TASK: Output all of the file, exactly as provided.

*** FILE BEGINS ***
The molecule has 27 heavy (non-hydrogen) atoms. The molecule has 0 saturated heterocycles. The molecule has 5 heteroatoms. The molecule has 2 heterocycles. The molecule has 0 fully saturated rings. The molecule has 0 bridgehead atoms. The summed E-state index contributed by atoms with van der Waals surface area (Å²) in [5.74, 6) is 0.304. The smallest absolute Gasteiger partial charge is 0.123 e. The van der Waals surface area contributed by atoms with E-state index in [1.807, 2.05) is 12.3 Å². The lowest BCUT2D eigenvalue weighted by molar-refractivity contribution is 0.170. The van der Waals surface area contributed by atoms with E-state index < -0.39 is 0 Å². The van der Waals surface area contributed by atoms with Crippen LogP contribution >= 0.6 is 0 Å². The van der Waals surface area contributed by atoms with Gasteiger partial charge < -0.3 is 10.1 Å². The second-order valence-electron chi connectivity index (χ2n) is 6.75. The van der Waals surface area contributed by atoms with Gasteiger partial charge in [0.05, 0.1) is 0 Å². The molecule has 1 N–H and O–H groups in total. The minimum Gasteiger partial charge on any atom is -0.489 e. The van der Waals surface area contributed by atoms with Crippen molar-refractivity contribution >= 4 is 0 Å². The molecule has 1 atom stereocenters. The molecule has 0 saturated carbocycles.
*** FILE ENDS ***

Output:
The molecule has 27 heavy (non-hydrogen) atoms. The molecule has 0 saturated heterocycles. The molecule has 5 heteroatoms. The molecule has 2 heterocycles. The molecule has 0 fully saturated rings. The molecule has 0 bridgehead atoms. The summed E-state index contributed by atoms with van der Waals surface area (Å²) in [5.74, 6) is 0.304. The smallest absolute Gasteiger partial charge is 0.123 e. The van der Waals surface area contributed by atoms with E-state index in [1.807, 2.05) is 12.3 Å². The lowest BCUT2D eigenvalue weighted by molar-refractivity contribution is 0.170. The van der Waals surface area contributed by atoms with E-state index < -0.39 is 0 Å². The van der Waals surface area contributed by atoms with Crippen LogP contribution >= 0.6 is 0 Å². The van der Waals surface area contributed by atoms with Gasteiger partial charge < -0.3 is 10.1 Å². The second-order valence-electron chi connectivity index (χ2n) is 6.75. The van der Waals surface area contributed by atoms with Gasteiger partial charge in [0.05, 0.1) is 0 Å². The molecule has 1 N–H and O–H groups in total. The minimum Gasteiger partial charge on any atom is -0.489 e. The van der Waals surface area contributed by atoms with Crippen molar-refractivity contribution >= 4 is 0 Å². The molecule has 1 atom stereocenters. The molecule has 0 saturated carbocycles.